Editorial

In Its Very Tone, Ed Murray’s State of the City Address Rebuked Trump

Where many see gloom, the mayor pointed out the good.

President Donald Trump’s recent Sweden gaffe is another variation on a theme in his administration: his and his advisors’ clear urge to paint as bleak a picture of the world around us as possible. From the “American carnage” that Trump described during his inaugural address to the nonexistent “Bowling Green Massacre” described by Kellyanne Conway to, now, some terrible thing that supposedly happened in Sweden on Friday night that actually didn’t, there seems to be the world as it exists and the nightmare that the Trump administration describes, and—knock on wood—never the twain shall meet.

But while Trump certainly takes pessimism to an extreme, it’s not difficult to find a similar streak of compulsive negativity around everyday Seattle. As our breathtakingly beautiful city enjoys an economic boom of historic proportions, relatively low crime rates, and a plethora of still-vibrant neighborhoods, one needn’t look far to find someone willing to argue that the city’s gone to pot (and no, we’re not talking about Uncle Ike’s). After all, with the homelessness, the high housing costs, and, ugh, tech people, what’s there to love?

During his annual state-of-the-city address on Tuesday, Mayor Ed Murray provided an emphatic rejoinder: Plenty.

In what was explicitly framed as a rebuke to the cynicism embraced by Trump, Murray provided a litany of statistics about Seattle that, like a Trump speech, defies belief. However, these statistics are verified and true: Since 2010, downtown Seattle has added 45,000 jobs, while the city as a whole has added 90,000; the median household income sits at $80,000; unemployment is under 4 percent. All this while the city has made concerted efforts to welcome immigrants (through sanctuary-city legislation), promote wage equality (through the groundbreaking minimum-wage law), and create affordable housing (through the doubling of the city’s housing levy, passed by voters last year).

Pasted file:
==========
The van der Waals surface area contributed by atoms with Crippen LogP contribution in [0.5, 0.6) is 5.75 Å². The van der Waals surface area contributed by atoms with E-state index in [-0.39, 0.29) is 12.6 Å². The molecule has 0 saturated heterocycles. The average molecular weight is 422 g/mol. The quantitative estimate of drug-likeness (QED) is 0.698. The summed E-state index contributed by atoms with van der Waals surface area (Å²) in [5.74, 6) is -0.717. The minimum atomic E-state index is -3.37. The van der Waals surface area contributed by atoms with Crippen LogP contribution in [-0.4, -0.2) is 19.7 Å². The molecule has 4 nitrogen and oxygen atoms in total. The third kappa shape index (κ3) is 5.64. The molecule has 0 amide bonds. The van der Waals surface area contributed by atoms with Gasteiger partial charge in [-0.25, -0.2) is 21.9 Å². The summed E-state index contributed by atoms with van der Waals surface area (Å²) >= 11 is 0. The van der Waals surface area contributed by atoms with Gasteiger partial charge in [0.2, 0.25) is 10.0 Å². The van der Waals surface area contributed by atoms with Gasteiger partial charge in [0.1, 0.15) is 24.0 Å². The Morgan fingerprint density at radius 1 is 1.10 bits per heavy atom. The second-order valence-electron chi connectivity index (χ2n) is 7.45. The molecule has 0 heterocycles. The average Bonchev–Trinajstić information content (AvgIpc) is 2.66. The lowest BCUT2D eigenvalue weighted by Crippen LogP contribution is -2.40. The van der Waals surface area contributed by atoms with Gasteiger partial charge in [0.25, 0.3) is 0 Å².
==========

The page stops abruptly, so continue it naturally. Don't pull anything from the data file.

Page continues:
“Where the president spreads darkness, Seattle will shine a light, and offer a different vision,” Murray told the crowd at Idris Mosque in Northgate, even the speech location serving to rebuke the president.

Of course, the mayor is up for re-election this year, and has plenty of political incentive to cast the city he’s led for three years in as positive a light as possible. But that shouldn’t distract from the fact that he’s right: For all the grumbling we hear, for all the grumbling we take part in, Seattle is still a pretty damn good city to live in right now.

This isn’t to say we or the mayor are blind to the challenges facing us. Murray spent a good deal of his speech enumerating them, which we’ll get to in a moment. But to talk about the problems while ignoring what’s working is to risk losing the latter while trying to fix the former. In this way, Murray’s shameless Seattle boosterism is a welcome reminder of why we live here to begin with.

As for those problems: Murray rightly noted that wide swaths of Seattle are not taking part in the good times. He singled out two groups in particular, the homeless and young black men, and presented wide-ranging plans to lift both groups—including a new $55 million tax levy that he hopes to present to voters by August. The merits of these plans will be better evaluated as they get rolled out and the affected communities have a chance to judge the specifics. But, again, the rhetorical differences between what was heard at the North Seattle mosque on Tuesday and from the White House since January 20 are striking. Where Trump talks about deploying the National Guard to Chicago to—let’s put it bluntly—wage war on its black neighborhoods, Murray talked about mentorship and empowerment in the city—a “fight for young black men,” not a fight against.

It must be noted that for all the positivity, Murray did engage in some pessimism of his own, specifically in describing homeless encampments. As his administration squares off against the ACLU and other civil-rights groups over the clearing-out and herding of those living outside, Murray described in his speech “dystopian scenes on the streets,” “disarray on our sidewalks,” and “unsafe encampments.” As Murray promises to “dramatically increase the cleanup of discarded debris on our sidewalks and streets,” we must remain mindful that one man’s “dystopian scene” is another man’s home.

But on the whole, the speech was a much-needed call for optimism in what many try to insist are dark times—a reminder that, as in Sweden and Bowling Green, things here in Seattle aren’t so bad.

editorial@seattleweekly.com

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